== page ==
The Gem: Kathy Burke

Jolyon Webber talks to the actor about the roles that defined her and the one that has returned her to the silver screen

Kathy Burke was the source of much quotation in my household growing up, particularly in her role as Waynetta Slob in Harry Enfield’s Television Programme, a part she played from 1990 to 1998. When the Slobs – a caricature representation of lazy, feckless, (non) working-class Britain – decide to christen their baby Frogmella, the bemused vicar asks , “And who is the godfather?” To which the reply comes, “Marlon Brando!”. Any opportunity to use this quote was grabbed gleefully, ad nauseum.

Burke’s first major film role came in Gary Oldman’s Nil By Mouth, for which she won the best actress award at Cannes in 1997, putting her in the company of past recipients Bette Davis, Sophia Loren, Katherine Hepburn and Meryl Streep. And rightly so. Her performance as Val, the abused wife of Ray Winstone’s violent alcoholic, is astounding. One that, perversely, may have stymied a career in movies: “Nil By Mouth was a unique working experience. I think it’s an incredible film and, to be honest, I found it a hard act to follow. It’s an old gripe but female roles like Val are pretty rare”.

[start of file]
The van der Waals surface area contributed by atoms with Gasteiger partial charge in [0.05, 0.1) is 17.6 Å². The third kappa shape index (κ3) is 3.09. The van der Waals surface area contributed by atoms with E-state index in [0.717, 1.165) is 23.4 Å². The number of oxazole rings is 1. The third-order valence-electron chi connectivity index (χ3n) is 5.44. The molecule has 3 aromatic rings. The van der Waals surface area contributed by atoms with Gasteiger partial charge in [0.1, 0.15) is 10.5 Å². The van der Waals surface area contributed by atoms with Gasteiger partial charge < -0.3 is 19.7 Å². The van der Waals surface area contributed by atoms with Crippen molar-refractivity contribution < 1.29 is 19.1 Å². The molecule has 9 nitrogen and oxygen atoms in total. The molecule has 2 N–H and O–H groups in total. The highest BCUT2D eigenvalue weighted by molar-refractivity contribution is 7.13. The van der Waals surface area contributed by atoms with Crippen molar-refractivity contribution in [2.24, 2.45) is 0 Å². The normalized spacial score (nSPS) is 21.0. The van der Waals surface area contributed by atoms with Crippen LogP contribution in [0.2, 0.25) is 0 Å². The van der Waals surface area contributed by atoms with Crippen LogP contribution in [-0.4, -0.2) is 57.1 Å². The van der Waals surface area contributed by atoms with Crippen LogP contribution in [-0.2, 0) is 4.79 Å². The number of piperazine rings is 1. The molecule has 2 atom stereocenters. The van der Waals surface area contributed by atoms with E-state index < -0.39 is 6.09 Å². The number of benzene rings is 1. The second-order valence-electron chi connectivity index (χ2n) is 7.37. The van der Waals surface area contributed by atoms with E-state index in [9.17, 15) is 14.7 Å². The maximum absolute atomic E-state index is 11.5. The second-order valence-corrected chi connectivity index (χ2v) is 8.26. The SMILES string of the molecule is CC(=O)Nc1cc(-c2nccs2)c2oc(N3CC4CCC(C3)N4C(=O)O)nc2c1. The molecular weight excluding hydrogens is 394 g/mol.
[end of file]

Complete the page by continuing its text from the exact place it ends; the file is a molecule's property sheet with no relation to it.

There were roles subsequent to that, smaller and infrequent, but over the years the desire to act faded and theatre directing became her main focus. Theatre’s gain has been cinema’s loss, though she was tempted back for 2011’s Tinker, Taylor, Soldier, Spy to play Connie Sachs, a role she may yet reprise. “Connie is a beautifully rich character. She’s only in a couple of scenes but when I first read her I knew this woman had lived a life, all the layers were there. There’s talk that (director) Tomas Alfredson and the team are going to make Smiley’s People next year, fingers crossed Connie will make an appearance”.

Fingers crossed indeed. Any opportunity to see Kathy Burke act should, like the opportunity to quote her many great comic creations, be grabbed gleefully.

Words Jolyon Webber
Photograph Emma Harding

This interview appears in Port 9: The Film Issue